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March 07, 2014

COIN OF THE WEEK

1861 Double Eagle Gold $20 SS Republic NGC MS63
Click on Coin Image to enlarge


1861 Double Eagle Gold $20 SS Republic NGC MS63 - $24,150

1861 Double Eagle SS Republic - 1861 $20 Republic NGC MS63. In its population report, NGC shows only 25 specimens of this first year of the Civil War in MS63 condition with 5 higher. PCGS does not differentiate those with the shipwreck provenance. This is the nicest 1861 from the SS Republic that we've had the pleasure to offer in years.

Please contact me by email or telephone 1-800-624-1870 to reserve this great coin.

Here is a Civil War dated, shipwrecked, Mint State, Type 1 1861 Double Eagle from the SS Republic. The coin comes with a certificate, box, and blue tag from NGC showing its provenance. The conditionally scarce piece has a medallic strike. Full details are present on the centers of the stars, Liberty’s hair, and the design elements of the reverse, especially the eagle. The yellow-gold surfaces are original and clean for the grade, with no abrasion marks or other distractions worthy of individual mention. The coin is fully lustrous with impressive frost on the devices on both sides.

During the California Gold Rush, the SS Republic, then called the Tennessee, was used to transport miners to the shore of Panama and Nicaragua to travel to the California gold fields. For several years the ship was used to carry immigrants to the Unites States from Mexico. When the Civil War began, the ship was docked in New Orleans. She was seized by the Confederates and used as a blockade runner. After the capture of New Orleans by the North, she became the flagship of Admiral Farragut for the end of the Mississippi Campaign. In 1864, she resumed transporting passengers and cargo from New York to New Orleans. The next year she sank in a hurricane off the coast of Savannah. In 2003, the Odyssey Republic Expedition, after twelve years of searching, discovered and began the recovery of the ship’s treasure. The cargo had been untouched for 138 years approximately 100 miles off the coast of Georgia. “Lost Gold of the Republic,” a film produced by National Graphic, documents the discovery and recovery. The coins recovered from the SS Republic are labeled as such by NGC and its affiliate NCS not only to note the historic significance of the coins, but also to indicate that these coins have been professionally conserved. The blue NGC tag was used exclusively for coins from the Republic.

James B. Longacre designed the double eagle. It shows a Liberty head facing left, wearing coronet inscribed LIBERTY. Her hair is tightly tied in the back with two loose curls hanging down her neck to the end of the truncation. She is surrounded by thirteen six-pointed stars with the date below. Dentils are near the edge on both sides of the coin. The reverse shows a heraldic eagle with elaborate ribbons on both sides of the shield extending from the top corner down to the eagle’s tail feathers. The ribbons are inscribed, on the left E PLURIBUS and UNUM on the right. The ribbons were added to the design to symbolize the denomination since this was the first twenty dollar coin. There is an oval of thirteen stars above the eagle’s head and an arc of rays from wing tip to wing tip behind the upper half of the oval. UNITED STATES OF AMERICA is in an arc above the eagle, and the denomination TWENTY D. is below.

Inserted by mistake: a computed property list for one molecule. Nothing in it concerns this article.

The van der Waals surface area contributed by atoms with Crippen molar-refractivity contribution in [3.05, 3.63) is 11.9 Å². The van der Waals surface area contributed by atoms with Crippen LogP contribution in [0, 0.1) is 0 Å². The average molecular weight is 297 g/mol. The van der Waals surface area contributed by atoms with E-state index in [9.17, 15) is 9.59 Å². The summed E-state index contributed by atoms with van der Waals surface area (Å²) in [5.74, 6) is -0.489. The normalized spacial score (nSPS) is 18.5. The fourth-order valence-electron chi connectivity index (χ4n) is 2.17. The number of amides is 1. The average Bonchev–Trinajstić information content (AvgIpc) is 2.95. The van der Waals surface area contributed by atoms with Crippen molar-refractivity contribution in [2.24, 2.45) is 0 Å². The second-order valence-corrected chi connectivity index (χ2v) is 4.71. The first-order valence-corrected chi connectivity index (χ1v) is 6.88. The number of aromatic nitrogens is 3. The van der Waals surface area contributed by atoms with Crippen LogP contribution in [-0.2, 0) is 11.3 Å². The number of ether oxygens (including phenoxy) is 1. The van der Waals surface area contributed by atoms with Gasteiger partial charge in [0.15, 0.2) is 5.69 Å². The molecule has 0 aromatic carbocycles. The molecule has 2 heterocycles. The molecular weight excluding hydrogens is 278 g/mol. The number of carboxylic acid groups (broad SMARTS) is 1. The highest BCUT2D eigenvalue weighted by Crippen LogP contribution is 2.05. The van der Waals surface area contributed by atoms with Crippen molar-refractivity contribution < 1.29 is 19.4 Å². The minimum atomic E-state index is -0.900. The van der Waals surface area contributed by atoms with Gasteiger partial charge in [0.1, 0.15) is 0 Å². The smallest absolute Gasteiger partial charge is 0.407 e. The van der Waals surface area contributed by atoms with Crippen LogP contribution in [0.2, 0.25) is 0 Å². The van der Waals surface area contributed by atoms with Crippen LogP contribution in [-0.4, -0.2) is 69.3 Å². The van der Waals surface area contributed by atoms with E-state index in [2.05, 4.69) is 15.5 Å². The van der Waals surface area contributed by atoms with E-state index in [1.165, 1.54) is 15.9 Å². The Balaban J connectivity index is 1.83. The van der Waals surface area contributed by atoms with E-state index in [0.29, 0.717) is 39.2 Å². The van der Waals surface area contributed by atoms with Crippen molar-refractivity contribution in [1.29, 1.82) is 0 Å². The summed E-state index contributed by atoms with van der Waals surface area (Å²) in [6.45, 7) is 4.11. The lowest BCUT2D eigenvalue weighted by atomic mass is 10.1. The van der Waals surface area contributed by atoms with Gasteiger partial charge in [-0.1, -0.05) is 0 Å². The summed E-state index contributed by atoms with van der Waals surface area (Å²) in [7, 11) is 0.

Longacre was born in Pennsylvania in 1794. When he finished his apprenticeship in Philadelphia as a bookseller and a banknote engraver, he worked on his own as an engraver of book illustrations and bank notes. His works included one on the signers of the Declaration of Independence and another on stage personalities. In 1830, Longacre began a series of biographies of famous men in the military and the political arena. In 1834 the result of this series became the National Portrait Gallery of Distinguished Americans that was published in four volumes. Longacre and those who worked with him became famous because of this work.

In 1844 Longacre came to work at the Mint. He was opposed by Franklin Peale, the Chief Coiner. Peale was probably responsible for some blundered dies that Longacre was criticized for making. Peal was involved in a private, illegal medal manufacturing business using Mint facilities. He was concerned that this new political appointee would interfere with his business, and he resisted Longacre’s appointment as Chief Engraver. Finally in 1854, Peale was fired by President Franklin Pearce. Longacre flourished in his position and was responsible for creating many new designs including the Indian Head cent, the two-cent piece, the Shield nickel, the Liberty Head gold dollar, the Indian Princess gold dollar, the three-dollar gold piece, and the Liberty Head double eagle.

In its population report, NGC shows 25 in MS63 condition with 5 higher. PCGS does not differentiate those with the shipwreck provenance.

 

Very Truly Yours,

Tom Pilitowski
www.usrarecoininvestments.com
Toll Free:
1-800-624-1870
Email: TomPilitowski@yahoo.com

 


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